Saturday, February 1, 2014

Tea Room Postcard #5 - Carolina Tea Room (Neptune, N.J.)

Since today's postcard features a little "North and South" discussion, I would like to ask my northern friends to be especially compassionate and merciful this week. Yes, it's true, my part of the country can be completely immobilized by two inches of snow. Yes, my governor claimed the storm was "unexpected" (which was indeed odd since I started hearing about the potential storm from a friend in Savannah Sunday afternoon). And yes, the mayor of Atlanta thinks reporters are picking on him for questioning that magnificent traffic snarl that left heaven knows how many good people stuck in traffic for nearly a day. (That's an exaggeration. A kind fellow I used to go to church with was stuck in traffic for a mere 23-1/2 hours. I, as a lifelong snowstorm scaredy-cat, did not leave the house after the first snowflake fell.) I've said all that to say this: Don't judge us by our snowstorms. Judge us by our food, OK? And why do I say that? Especially when this week's postcard is from the Carolina Tea Room in Neptune, New Jersey?

Check it out: "CAROLINA TEA ROOM. Helen and Jewel, Proprietors. 1734 Asbury Avenue, Neptune, N.J. Famous Throughout Jersey For Southern Home Cooking." I also found it interesting that the first photo shows tall electric fans on both sides of the tea room. Now that is certainly a touch that would be fitting in the (usually!) hot South, and good for Helen and Jewel for including it! I don't have a date for this postcard since it was never used, but according to a few postcard websites I consulted, the box reading "PLACE ONE CENT STAMP HERE" indicates the card is from 1951 or earlier. Fun stuff to learn! (How to drive on Atlanta highways in the snow and ice? Not so much!)


  1. I'm with you,I stayed home for three days and there is still 2 inches of snow in my driveway! The road was finally plowed yesterday. Anyway, love the postcard, that' same real treasure!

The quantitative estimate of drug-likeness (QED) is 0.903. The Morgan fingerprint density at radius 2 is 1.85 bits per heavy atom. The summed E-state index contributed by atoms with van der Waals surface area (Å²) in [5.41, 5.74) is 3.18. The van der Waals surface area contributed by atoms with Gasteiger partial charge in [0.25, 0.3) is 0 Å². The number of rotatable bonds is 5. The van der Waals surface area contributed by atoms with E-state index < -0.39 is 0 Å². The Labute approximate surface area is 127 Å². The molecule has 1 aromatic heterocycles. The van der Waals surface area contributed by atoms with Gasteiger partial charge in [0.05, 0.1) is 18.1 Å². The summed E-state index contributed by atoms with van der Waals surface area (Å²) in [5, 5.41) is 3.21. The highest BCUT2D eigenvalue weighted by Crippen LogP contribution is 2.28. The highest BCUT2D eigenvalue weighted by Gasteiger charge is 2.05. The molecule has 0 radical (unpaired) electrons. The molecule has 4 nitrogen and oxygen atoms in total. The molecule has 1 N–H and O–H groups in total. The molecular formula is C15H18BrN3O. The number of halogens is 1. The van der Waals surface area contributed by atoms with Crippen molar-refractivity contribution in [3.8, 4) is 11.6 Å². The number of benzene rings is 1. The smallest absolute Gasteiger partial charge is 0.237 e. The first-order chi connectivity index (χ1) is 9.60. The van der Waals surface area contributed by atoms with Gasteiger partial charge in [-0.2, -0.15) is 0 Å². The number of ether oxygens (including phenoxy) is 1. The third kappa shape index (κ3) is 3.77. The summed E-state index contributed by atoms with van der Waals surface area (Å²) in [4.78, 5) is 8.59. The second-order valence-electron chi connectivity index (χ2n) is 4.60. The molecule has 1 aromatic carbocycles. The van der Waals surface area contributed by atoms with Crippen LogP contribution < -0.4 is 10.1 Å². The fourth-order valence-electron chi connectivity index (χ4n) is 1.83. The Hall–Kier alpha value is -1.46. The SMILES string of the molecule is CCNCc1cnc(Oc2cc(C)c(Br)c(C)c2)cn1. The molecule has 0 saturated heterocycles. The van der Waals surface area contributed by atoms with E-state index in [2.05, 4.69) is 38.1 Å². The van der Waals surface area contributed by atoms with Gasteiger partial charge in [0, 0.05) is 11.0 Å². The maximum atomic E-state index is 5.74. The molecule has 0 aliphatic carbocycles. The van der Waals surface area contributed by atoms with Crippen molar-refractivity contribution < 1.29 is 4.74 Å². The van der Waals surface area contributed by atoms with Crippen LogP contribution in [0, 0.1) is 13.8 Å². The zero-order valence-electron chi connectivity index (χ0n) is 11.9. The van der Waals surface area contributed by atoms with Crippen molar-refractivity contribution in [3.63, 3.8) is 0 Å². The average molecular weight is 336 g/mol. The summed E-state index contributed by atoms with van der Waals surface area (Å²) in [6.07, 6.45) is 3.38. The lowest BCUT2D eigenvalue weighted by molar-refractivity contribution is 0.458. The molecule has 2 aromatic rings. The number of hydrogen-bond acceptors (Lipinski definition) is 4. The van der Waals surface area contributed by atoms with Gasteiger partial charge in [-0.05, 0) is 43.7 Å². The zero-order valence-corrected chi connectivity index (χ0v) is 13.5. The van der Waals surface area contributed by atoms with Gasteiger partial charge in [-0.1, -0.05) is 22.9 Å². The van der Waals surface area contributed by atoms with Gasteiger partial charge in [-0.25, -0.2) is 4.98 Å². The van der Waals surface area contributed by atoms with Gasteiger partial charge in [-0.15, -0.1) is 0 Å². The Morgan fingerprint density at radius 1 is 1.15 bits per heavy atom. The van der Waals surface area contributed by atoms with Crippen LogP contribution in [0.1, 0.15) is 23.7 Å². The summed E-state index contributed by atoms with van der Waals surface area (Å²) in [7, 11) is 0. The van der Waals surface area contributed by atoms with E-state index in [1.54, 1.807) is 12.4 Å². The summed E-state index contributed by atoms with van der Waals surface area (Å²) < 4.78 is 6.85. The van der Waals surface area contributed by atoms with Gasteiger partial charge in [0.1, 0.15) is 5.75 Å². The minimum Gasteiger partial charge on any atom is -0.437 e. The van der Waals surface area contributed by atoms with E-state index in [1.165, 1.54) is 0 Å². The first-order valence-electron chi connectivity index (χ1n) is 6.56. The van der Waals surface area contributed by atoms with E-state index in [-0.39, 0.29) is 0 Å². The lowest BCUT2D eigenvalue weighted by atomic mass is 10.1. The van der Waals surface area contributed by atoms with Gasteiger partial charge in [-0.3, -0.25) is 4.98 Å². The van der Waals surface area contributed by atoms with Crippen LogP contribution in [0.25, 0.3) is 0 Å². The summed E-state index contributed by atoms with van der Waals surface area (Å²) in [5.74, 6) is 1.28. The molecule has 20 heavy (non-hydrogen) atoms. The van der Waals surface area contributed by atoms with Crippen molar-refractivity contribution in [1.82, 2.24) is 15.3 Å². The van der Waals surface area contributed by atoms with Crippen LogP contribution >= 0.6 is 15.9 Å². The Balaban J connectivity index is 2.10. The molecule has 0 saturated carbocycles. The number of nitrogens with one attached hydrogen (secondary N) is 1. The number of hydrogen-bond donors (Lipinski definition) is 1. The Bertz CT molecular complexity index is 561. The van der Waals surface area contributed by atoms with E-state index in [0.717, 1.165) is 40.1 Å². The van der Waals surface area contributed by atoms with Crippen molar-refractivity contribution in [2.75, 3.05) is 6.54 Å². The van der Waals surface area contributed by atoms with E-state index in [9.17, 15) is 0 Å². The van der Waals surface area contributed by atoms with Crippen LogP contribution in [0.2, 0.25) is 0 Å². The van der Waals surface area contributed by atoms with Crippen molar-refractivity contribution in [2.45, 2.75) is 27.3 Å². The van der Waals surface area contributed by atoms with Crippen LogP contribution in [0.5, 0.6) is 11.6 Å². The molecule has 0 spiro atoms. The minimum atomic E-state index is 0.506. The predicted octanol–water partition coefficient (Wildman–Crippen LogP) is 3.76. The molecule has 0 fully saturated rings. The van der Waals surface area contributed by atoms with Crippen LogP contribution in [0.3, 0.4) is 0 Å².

2. That's a real treasure! Darn autocorrect!

  3. Oh my darling, the big difference about your snowstorms is that NONE of you - the peeps or the STATE - is prepared for it. You havent' grown up with it, you have no salt to put down on the roads and highways, you have lots of fear (understandably) of something you don't know well...I would never EVER judge. I think it is especially scary for any of you - esp the big rigs - to deal with it.

    Oh, even with our experience and zillion pounds of salt (by the way many states that have ocean access use sand instead, much better than salt in my opinion b/c salt changes our eco system and def takes the finish off our cars!)

    So stay home, bake something delish and call a neighbor over to tea, and together ponder the beauty of snow. : - )

    God bless. Hugs.

  4. But the important question is did you stock up on milk and bread before the snow? I've always wondered why everyone does this. :-) We stayed home and played in our inch of snow.

  5. As a "northern friend," I got a chuckle from your post. We may be used to lots of snow, but we still have our share of spin-outs and accidents on the roads. Since I'm retired, I stayed inside my cozy house most of the week myself, and didn't venture out into the weather. I'm counting the days until spring!